The late Tice (Matthijs) Boissevain had a mailing list for the reunion in Boissevain, Manitoba, which I attended.

More information on the Reunion is available here.

Other posts on Amsterdam:
Herengracht Tour .
Keizersgracht Tour and the Golden Bend

Sunday, July 19, 2015

SENECA FALLS | First Day, July 19

July 19–This day in 1848 the Seneca Falls Convention opened, convened because of the meeting of Elizabeth Cady Stanton, who lived there, and Lucretia Mott, who was a visiting preacher for the Quakers.

Stanton and Mott had met eight years before in London, when both accompanied their husbands to an Abolitionist conference. They were told to sit in the balcony and keep quiet.

They seethed for eight years as Stanton raised her three sons and Mott honed her speaking skills at Quaker meetings.

The 150th anniversary of the convention was celebrated in several places in 1998. The best-attended of the celebrations appears to have been in the Geva Theater in Rochester, the nearest big city to Seneca Falls.

The theater, which holds 550 people, was filled. There was a standing ovation for the show, which featured a pageant showing how the spark of the convention lit the fire of woman suffrage that eventually spread across the United States. Roberta Wallace played the part of Inez Milholland. The three-term Mayor of Rochester, Bill Johnson, played the part of Frederick Douglass, who championed votes for women until after the Civil War. It then came down to a choice between universal male suffrage and votes for white women, and Douglass chose universal male suffrage. It took until 1920 for women to get the vote.

Back in 1848, there was no record of women voting in public elections that Elizabeth Stanton was aware of. (Actually women voted in some colonies and states. They voted in some New England town meetings before 1776.  Women owning property could vote in New Jersey for many years starting in 1776.  The Kingdom of Hawaii had universal suffrage starting in 1840, but years later it was cut back to male property-owners.)

When Elizabeth Cady Stanton suggested that women should seek the vote as one of their demands, Lucretia Mott responded: "Lizzie, thee will make us ridiculous."

Douglass disagreed. He was one of 40 men who showed up at the convention on the first day, July 19, despite the specific notation in the announcement that the first day was "exclusively for women". Men were admitted but were told they could not speak on the first day. Douglass spoke anyway, arguing that women should seek the vote because without the vote they would never have any power to redress violations of whatever rights they might claim.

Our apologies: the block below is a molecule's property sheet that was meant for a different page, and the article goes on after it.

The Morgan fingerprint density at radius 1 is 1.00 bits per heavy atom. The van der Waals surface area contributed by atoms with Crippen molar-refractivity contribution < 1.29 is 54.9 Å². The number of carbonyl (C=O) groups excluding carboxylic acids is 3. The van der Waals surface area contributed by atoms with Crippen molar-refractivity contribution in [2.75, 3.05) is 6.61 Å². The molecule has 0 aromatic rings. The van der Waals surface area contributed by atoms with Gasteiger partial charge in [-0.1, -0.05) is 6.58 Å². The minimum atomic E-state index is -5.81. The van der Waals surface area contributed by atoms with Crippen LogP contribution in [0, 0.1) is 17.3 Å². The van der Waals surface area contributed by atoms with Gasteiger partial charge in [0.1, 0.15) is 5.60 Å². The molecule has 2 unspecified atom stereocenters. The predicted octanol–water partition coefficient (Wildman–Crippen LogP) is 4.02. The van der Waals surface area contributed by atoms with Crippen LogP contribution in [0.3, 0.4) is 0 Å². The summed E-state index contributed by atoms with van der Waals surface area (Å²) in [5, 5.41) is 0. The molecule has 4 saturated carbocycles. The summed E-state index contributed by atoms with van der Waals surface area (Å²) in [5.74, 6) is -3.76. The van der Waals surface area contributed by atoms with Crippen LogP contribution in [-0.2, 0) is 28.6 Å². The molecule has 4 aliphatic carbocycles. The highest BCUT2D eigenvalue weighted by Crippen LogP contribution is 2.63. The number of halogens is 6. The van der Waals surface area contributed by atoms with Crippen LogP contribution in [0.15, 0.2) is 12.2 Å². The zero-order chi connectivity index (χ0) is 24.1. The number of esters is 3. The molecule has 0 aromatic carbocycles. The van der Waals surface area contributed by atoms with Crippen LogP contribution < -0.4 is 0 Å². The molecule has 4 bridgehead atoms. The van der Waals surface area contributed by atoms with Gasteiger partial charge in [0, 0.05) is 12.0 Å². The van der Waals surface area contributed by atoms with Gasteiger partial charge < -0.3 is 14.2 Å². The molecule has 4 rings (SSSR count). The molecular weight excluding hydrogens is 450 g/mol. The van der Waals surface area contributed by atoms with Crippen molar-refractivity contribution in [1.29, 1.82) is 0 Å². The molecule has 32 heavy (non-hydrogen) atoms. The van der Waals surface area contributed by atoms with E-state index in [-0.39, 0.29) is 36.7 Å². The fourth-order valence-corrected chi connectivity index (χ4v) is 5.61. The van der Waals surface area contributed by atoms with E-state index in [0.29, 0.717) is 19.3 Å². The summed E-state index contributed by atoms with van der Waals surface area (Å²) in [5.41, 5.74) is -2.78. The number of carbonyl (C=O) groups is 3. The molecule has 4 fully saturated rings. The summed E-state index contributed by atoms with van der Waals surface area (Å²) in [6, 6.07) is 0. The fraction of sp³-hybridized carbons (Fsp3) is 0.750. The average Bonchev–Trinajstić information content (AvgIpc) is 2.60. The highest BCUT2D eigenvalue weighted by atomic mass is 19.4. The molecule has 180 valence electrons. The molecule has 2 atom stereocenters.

Related Posts: Turning Point Suffrage Memorial . 100th anniversary of the 1913 March on Washington . June 11, 2017, Play Featuring Suffrage Leaders

Saturday, July 11, 2015

MILHOLLAND | 5C. Dr. Du Bois and Miss Ovington [5]

The characters of Mary Ovington (L) and Dr. W.
E. B. Du Bois, in the February production of a new
 play by Clare Coss.
At a recent fundraiser for Carolyn Maloney and Rebecca Seawright at the home of Mitch Draizin in Sag Harbor, I spoke with Clare Coss, a playwright who in February had her new play "Dr. Du Bois and Miss Ovington" produced at the Castillo Theater in New York.

I was unable to attend her play because I was in Europe visiting relatives.

When I spoke with Clare Coss I reminded her that I had written a play about Inez Milholland that was produced as a staged reading in her birthplace, Lewis, N.Y. as well as at City Hall and the Springs Presbyterian Church.

We had talked about Inez's father, John E. Milholland, who was one of the founding Board members of the NAACP – he was the founding Treasurer.

He had gotten to know Mary Ovington from his board work with the NAACP and the two of them had an affair – from all that I have read, her only affair and possibly his as well.

Clare told me that there is a reference in her play to the affair with John Milholland. She sent me a copy of her play and I have verified that he is in it!